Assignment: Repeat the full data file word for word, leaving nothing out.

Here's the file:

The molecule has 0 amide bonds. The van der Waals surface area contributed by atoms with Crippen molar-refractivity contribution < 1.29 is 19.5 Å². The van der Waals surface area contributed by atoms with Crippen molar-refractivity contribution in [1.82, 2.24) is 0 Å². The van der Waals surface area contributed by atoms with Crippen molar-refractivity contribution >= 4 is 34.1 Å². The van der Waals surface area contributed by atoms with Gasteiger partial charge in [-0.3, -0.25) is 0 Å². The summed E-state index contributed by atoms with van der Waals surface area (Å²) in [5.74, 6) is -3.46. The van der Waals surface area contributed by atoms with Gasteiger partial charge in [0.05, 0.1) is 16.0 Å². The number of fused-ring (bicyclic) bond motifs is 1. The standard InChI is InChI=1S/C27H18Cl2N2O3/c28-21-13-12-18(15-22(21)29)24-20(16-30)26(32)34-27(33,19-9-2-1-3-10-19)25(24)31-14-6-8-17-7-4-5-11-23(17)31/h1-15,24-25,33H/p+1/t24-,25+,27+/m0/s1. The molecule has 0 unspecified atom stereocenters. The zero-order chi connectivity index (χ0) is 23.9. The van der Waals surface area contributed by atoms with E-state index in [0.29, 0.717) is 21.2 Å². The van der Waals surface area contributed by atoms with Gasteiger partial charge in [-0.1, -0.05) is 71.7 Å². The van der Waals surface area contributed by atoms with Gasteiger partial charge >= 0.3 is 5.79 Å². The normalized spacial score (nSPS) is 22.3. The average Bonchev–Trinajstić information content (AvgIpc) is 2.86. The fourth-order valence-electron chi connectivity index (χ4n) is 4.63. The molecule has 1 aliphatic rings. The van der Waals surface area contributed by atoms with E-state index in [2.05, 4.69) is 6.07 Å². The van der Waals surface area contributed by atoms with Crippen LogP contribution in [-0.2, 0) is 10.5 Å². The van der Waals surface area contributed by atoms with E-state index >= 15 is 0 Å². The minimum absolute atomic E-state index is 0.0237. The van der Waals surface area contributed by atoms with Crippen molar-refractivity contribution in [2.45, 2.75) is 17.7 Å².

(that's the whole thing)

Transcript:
The molecule has 0 amide bonds. The van der Waals surface area contributed by atoms with Crippen molar-refractivity contribution < 1.29 is 19.5 Å². The van der Waals surface area contributed by atoms with Crippen molar-refractivity contribution in [1.82, 2.24) is 0 Å². The van der Waals surface area contributed by atoms with Crippen molar-refractivity contribution >= 4 is 34.1 Å². The van der Waals surface area contributed by atoms with Gasteiger partial charge in [-0.3, -0.25) is 0 Å². The summed E-state index contributed by atoms with van der Waals surface area (Å²) in [5.74, 6) is -3.46. The van der Waals surface area contributed by atoms with Gasteiger partial charge in [0.05, 0.1) is 16.0 Å². The number of fused-ring (bicyclic) bond motifs is 1. The standard InChI is InChI=1S/C27H18Cl2N2O3/c28-21-13-12-18(15-22(21)29)24-20(16-30)26(32)34-27(33,19-9-2-1-3-10-19)25(24)31-14-6-8-17-7-4-5-11-23(17)31/h1-15,24-25,33H/p+1/t24-,25+,27+/m0/s1. The molecule has 0 unspecified atom stereocenters. The zero-order chi connectivity index (χ0) is 23.9. The van der Waals surface area contributed by atoms with E-state index in [0.29, 0.717) is 21.2 Å². The van der Waals surface area contributed by atoms with Gasteiger partial charge in [-0.1, -0.05) is 71.7 Å². The van der Waals surface area contributed by atoms with Gasteiger partial charge >= 0.3 is 5.79 Å². The normalized spacial score (nSPS) is 22.3. The average Bonchev–Trinajstić information content (AvgIpc) is 2.86. The fourth-order valence-electron chi connectivity index (χ4n) is 4.63. The molecule has 1 aliphatic rings. The van der Waals surface area contributed by atoms with E-state index in [2.05, 4.69) is 6.07 Å². The van der Waals surface area contributed by atoms with Crippen LogP contribution in [-0.2, 0) is 10.5 Å². The van der Waals surface area contributed by atoms with E-state index >= 15 is 0 Å². The minimum absolute atomic E-state index is 0.0237. The van der Waals surface area contributed by atoms with Crippen molar-refractivity contribution in [2.45, 2.75) is 17.7 Å².